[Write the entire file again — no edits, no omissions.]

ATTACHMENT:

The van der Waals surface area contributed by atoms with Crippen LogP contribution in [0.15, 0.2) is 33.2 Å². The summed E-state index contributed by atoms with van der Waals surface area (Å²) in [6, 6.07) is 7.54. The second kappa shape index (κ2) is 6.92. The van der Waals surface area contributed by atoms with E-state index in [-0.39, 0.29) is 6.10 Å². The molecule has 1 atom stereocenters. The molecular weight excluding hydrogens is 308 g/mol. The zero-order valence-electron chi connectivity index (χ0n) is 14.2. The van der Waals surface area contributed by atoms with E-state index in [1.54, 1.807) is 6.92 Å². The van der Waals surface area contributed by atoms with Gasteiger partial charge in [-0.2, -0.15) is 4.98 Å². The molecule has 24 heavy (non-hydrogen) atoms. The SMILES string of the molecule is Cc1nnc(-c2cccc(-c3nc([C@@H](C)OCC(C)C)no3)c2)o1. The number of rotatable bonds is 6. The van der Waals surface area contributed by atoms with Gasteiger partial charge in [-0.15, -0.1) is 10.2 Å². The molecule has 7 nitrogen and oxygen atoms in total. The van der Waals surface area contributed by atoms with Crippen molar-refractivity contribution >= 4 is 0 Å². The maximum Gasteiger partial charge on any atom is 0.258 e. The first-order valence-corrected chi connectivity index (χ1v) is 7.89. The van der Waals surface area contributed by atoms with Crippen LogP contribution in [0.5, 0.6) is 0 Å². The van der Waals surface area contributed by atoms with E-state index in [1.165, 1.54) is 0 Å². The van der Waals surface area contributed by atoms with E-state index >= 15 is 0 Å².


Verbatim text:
The van der Waals surface area contributed by atoms with Crippen LogP contribution in [0.15, 0.2) is 33.2 Å². The summed E-state index contributed by atoms with van der Waals surface area (Å²) in [6, 6.07) is 7.54. The second kappa shape index (κ2) is 6.92. The van der Waals surface area contributed by atoms with E-state index in [-0.39, 0.29) is 6.10 Å². The molecule has 1 atom stereocenters. The molecular weight excluding hydrogens is 308 g/mol. The zero-order valence-electron chi connectivity index (χ0n) is 14.2. The van der Waals surface area contributed by atoms with E-state index in [1.54, 1.807) is 6.92 Å². The van der Waals surface area contributed by atoms with Gasteiger partial charge in [-0.2, -0.15) is 4.98 Å². The molecule has 24 heavy (non-hydrogen) atoms. The SMILES string of the molecule is Cc1nnc(-c2cccc(-c3nc([C@@H](C)OCC(C)C)no3)c2)o1. The number of rotatable bonds is 6. The van der Waals surface area contributed by atoms with Gasteiger partial charge in [-0.15, -0.1) is 10.2 Å². The molecule has 7 nitrogen and oxygen atoms in total. The van der Waals surface area contributed by atoms with Crippen molar-refractivity contribution >= 4 is 0 Å². The maximum Gasteiger partial charge on any atom is 0.258 e. The first-order valence-corrected chi connectivity index (χ1v) is 7.89. The van der Waals surface area contributed by atoms with Crippen LogP contribution in [0.5, 0.6) is 0 Å². The van der Waals surface area contributed by atoms with E-state index in [1.165, 1.54) is 0 Å². The van der Waals surface area contributed by atoms with E-state index >= 15 is 0 Å².